“It takes top down commitment,” Parzik said, describing the process that began in 2010 with a pathways program and evolved from there, including an intense 6-month period of program development that emerged when a community oncology practice, a large hospital system, and a large health plan decided to make the leap.
But bringing all the parties together—to get the technology and the electronic health records to interact—mattered. Within a few years, Florida Blue had set up an accountable care organization. That mattered as the plan prepared for the arrival of the Affordable Care Act (ACA). “Florida Blue was in all 67 counties when the ACA
went live, and we’re still successful,” Parzik said.
But what led the payer to do an oncology-based model? “It’s the most difficult thing to try to measure,” he said. Cancer has diff erent stages, patients have diff erent genetics, and administrative claims data don’t reveal all that. “How do you marry clinical analytics with fi nancial analytics?”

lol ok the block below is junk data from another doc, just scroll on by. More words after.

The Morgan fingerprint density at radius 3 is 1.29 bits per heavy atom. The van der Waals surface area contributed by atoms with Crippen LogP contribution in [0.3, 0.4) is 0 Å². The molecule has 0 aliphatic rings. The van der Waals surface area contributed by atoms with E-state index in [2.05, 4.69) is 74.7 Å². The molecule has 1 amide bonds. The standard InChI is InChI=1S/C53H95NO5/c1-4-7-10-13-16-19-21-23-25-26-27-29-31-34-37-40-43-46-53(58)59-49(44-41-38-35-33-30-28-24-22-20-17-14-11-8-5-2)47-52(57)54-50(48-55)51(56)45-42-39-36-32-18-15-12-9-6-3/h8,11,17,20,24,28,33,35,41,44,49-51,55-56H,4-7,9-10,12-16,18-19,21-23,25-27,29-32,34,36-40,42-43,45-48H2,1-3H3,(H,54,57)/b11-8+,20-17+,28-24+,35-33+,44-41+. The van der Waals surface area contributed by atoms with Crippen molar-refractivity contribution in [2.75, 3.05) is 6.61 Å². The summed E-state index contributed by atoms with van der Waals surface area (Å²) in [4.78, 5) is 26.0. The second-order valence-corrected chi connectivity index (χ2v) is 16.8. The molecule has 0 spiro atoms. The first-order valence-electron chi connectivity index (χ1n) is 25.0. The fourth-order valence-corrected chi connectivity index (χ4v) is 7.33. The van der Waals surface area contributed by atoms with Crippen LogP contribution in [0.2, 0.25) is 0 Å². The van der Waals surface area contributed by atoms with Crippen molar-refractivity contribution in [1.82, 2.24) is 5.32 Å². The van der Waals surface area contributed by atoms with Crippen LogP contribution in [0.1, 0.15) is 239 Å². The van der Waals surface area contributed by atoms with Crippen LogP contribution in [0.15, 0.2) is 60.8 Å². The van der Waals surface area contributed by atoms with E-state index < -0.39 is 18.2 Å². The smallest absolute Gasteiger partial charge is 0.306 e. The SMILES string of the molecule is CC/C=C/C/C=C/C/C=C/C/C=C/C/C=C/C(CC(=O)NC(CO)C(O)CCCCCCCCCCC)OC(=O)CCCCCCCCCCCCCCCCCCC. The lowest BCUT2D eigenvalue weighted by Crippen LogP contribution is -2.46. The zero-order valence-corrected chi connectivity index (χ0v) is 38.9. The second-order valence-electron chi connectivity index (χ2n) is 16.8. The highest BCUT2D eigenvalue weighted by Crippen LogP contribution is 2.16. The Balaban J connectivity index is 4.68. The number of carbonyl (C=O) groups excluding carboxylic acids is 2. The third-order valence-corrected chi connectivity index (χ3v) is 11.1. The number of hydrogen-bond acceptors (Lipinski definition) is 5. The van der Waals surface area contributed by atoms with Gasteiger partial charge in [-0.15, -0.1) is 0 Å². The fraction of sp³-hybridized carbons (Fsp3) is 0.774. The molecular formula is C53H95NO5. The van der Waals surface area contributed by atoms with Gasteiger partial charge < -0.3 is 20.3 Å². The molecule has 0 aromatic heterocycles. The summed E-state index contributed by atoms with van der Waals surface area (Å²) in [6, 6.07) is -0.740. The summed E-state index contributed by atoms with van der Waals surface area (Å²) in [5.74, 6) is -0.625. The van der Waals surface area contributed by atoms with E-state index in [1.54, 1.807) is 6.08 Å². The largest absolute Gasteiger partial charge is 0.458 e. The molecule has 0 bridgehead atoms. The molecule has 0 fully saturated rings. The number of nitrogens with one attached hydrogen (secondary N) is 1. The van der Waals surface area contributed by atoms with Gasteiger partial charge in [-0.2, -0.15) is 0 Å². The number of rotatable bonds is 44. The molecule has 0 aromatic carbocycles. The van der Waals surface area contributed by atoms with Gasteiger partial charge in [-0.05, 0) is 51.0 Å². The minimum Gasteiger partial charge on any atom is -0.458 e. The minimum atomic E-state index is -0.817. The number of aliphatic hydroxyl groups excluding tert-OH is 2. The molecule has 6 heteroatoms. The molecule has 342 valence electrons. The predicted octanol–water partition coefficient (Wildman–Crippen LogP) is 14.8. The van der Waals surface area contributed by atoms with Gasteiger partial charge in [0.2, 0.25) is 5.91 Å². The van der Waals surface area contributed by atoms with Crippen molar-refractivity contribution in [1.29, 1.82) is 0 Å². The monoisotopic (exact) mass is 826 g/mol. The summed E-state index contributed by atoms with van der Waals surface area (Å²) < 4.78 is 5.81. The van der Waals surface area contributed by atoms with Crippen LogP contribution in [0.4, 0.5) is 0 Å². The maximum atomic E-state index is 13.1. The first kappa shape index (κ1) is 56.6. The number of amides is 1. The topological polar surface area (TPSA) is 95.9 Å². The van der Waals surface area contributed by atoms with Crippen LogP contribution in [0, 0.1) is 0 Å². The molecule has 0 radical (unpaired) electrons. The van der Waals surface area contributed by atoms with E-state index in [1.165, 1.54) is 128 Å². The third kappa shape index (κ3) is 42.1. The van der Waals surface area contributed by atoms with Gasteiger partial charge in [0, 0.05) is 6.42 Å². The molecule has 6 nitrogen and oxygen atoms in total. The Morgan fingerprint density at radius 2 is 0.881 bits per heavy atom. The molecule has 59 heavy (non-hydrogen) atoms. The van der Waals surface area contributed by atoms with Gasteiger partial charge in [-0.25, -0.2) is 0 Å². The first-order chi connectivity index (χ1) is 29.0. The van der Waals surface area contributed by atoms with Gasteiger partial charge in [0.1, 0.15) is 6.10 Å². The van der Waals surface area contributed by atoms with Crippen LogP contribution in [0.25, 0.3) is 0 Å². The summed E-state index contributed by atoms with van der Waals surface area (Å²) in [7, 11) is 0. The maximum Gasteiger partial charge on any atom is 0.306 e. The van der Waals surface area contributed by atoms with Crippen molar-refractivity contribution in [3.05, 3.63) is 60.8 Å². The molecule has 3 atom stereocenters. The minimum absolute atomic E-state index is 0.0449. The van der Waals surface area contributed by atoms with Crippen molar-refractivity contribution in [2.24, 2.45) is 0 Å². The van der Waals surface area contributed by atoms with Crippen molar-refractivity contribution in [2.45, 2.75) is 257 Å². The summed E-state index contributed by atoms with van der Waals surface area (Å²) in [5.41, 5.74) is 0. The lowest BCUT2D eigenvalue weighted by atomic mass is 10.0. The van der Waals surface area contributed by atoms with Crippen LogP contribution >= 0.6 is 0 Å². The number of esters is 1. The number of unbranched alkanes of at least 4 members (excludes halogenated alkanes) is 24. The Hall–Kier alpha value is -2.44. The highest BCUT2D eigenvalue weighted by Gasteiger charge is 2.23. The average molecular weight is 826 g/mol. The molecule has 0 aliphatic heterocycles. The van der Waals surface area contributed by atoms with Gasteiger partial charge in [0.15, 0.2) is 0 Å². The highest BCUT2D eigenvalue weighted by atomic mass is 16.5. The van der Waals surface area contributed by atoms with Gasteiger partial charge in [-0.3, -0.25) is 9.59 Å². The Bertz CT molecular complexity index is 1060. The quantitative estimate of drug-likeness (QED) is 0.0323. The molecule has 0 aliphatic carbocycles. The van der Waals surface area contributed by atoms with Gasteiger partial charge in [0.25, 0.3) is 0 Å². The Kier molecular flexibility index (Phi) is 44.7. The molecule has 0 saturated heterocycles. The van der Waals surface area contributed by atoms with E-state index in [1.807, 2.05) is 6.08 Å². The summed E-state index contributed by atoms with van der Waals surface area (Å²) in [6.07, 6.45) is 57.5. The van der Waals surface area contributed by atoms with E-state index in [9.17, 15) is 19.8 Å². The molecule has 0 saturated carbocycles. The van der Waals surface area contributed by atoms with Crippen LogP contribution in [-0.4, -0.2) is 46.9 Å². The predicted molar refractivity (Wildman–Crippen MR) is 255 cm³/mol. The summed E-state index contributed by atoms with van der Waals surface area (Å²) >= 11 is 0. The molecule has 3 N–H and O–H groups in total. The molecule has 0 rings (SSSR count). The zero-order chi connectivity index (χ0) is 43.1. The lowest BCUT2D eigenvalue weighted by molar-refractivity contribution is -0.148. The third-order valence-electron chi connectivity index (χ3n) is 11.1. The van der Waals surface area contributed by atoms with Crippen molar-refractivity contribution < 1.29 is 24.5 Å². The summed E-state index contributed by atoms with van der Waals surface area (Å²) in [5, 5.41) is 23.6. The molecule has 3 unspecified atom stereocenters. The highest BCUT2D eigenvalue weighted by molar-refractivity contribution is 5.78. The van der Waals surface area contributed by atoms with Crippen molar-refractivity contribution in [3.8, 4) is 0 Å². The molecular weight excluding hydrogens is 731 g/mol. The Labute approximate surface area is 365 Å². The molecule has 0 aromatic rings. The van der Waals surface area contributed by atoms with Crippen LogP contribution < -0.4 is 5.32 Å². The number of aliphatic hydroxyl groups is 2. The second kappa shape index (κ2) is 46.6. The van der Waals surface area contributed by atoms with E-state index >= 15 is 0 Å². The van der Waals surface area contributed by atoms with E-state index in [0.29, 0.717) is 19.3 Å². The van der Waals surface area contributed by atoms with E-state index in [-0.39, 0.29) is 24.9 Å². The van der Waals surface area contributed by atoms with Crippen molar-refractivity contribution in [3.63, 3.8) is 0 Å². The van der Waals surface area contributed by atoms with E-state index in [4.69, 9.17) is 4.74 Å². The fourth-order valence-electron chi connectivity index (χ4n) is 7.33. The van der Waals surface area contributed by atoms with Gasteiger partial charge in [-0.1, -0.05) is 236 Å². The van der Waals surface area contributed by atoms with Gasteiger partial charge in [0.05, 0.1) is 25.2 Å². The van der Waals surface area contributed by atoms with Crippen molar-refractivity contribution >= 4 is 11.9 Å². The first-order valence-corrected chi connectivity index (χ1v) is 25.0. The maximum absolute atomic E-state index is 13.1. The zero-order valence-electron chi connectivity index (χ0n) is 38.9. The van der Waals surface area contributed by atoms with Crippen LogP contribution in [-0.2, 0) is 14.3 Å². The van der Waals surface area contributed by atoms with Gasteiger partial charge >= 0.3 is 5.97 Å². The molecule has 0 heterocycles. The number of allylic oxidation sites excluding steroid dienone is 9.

Hence the other truism of value-based care: the physicians must buy in.
The current collaboration with FCS dates back to 2015-2016, when Florida Blue saw opportunities to work with the practice to run pilots and refi ne attribution models before they were used on larger groups. Getting it right is important, Parzik said.
What indicators are the most helpful?
“If this is a shared savings model, we don’t want to have any fi nancial transaction take place at the detriment of quality. … We¨want to save money [through] care coordination.”
There’s a big diff erence today from the first generation of managed care, he said. Payers have learned that squeezing the provider to the point that the provider cannot succeed makes no sense. “If people are not succeeding, it’s not sustainable,” he said.